Why Bitcoin Will Crash HARD


  • After plenty of research on this topic, the pandora’s box has been opened. There are lots of other cryptocurrencies out there now. Even if bitcoin crashes it wll not stop the others. Never put all your eggs in one basket. Back your portfolio up with some silver and gold and a variety of cryptocurrencies. Currently the global kabal still manipulate real estate, metals and fiat system. These other cryptocurrency they don’t and can not. Check out Mike Malloy’s videos on this topic. Do your own research on this topic.

  • It’s kind of Richard to warn the Altright. Some people say Bitcoin is 21st century gold: it is a store of value, only a finite number is available, it can be mined, etc and real gold is dead. But the fact is there are already hunders of other crypto currencies available, why choose Bitcoin if trhere is Etherum, Lightcoin, etc, No one can come up with or produce “another” gold on the other hand.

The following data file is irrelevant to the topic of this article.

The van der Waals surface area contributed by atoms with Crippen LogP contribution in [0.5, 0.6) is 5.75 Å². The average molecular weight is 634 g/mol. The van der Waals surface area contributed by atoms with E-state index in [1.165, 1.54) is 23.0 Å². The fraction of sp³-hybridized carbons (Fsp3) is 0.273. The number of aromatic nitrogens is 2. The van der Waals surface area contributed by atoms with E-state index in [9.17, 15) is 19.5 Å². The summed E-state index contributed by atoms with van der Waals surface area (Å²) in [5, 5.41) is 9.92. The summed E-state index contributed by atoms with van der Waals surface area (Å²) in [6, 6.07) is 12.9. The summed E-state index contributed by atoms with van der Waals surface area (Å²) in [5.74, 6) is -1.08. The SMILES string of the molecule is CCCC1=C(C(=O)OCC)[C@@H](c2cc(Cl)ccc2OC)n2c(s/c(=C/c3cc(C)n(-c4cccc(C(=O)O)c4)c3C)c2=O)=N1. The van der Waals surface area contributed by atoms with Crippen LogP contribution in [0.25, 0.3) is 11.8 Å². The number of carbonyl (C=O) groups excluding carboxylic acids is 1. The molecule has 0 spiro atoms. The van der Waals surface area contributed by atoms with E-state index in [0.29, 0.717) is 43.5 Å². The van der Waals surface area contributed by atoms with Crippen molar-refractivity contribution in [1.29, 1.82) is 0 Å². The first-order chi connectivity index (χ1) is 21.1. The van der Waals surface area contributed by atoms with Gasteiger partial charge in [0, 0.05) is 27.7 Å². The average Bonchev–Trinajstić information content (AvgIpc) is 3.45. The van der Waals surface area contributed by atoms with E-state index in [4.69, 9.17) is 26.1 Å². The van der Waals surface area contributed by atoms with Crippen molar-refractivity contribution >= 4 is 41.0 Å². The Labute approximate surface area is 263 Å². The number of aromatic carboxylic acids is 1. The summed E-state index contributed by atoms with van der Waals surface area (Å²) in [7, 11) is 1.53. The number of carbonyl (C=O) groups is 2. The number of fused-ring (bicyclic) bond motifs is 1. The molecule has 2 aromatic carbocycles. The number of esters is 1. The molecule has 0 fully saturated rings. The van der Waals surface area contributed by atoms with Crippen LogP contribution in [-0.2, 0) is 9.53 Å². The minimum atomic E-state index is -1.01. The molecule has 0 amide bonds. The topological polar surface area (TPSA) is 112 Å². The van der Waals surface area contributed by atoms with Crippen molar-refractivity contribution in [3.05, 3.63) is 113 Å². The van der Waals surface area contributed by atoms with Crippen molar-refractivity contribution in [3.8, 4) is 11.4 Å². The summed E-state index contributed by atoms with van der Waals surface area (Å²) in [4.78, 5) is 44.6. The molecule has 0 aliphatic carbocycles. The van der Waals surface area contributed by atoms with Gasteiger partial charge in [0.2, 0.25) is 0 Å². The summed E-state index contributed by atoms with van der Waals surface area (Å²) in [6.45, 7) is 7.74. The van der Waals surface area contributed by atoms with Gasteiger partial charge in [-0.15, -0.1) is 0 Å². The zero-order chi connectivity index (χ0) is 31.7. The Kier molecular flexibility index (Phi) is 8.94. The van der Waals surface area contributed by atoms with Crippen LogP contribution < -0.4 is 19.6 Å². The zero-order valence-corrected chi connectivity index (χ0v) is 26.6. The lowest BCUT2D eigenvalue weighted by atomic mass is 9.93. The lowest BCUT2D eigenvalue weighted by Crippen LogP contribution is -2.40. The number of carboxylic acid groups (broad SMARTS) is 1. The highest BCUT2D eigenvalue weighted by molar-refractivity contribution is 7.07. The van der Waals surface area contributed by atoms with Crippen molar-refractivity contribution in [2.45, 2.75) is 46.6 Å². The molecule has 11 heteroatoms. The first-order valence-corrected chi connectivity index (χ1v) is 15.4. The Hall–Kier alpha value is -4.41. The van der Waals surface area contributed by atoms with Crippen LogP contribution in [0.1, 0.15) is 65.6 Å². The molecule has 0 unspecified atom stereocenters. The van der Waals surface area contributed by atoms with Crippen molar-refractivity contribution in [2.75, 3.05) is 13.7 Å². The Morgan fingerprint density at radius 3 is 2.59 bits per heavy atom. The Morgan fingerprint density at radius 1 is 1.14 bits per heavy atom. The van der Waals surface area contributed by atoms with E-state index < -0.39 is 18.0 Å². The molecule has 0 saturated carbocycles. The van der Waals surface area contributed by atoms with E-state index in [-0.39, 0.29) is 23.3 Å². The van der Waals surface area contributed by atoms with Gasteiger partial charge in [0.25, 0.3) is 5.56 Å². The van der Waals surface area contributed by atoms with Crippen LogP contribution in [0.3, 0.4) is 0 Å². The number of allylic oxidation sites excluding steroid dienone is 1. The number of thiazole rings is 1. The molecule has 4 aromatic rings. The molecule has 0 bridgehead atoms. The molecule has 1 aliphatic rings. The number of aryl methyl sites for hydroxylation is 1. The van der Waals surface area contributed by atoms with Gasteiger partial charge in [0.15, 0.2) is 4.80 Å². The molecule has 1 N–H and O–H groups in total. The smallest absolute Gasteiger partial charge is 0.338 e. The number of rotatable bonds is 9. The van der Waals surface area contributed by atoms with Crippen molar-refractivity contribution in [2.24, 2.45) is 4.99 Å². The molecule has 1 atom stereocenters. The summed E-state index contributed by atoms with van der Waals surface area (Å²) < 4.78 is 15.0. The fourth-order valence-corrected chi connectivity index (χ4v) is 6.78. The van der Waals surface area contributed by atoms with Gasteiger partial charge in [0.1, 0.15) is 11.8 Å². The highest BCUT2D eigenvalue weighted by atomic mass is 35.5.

Considereing that Russian and Chinese central banks are buying gold like crazy in the recent years, I would bet on them and buy physical gold instead to prepare against a bigger crash. Also if bitcoin crashes mostly gold will profit from the collapse – it is also possible to profit from this if you by shares of gold mining companies.

  • Spencer is absolutely right when he says that a lot of people are looking to sell, not buy, Bitcoin. In that sense it is most certainly a “bubble.” People talk their book, so people who are telling you that Bitcoin is going to keep going up are saying that because they want to cash out their Bitcoins to you.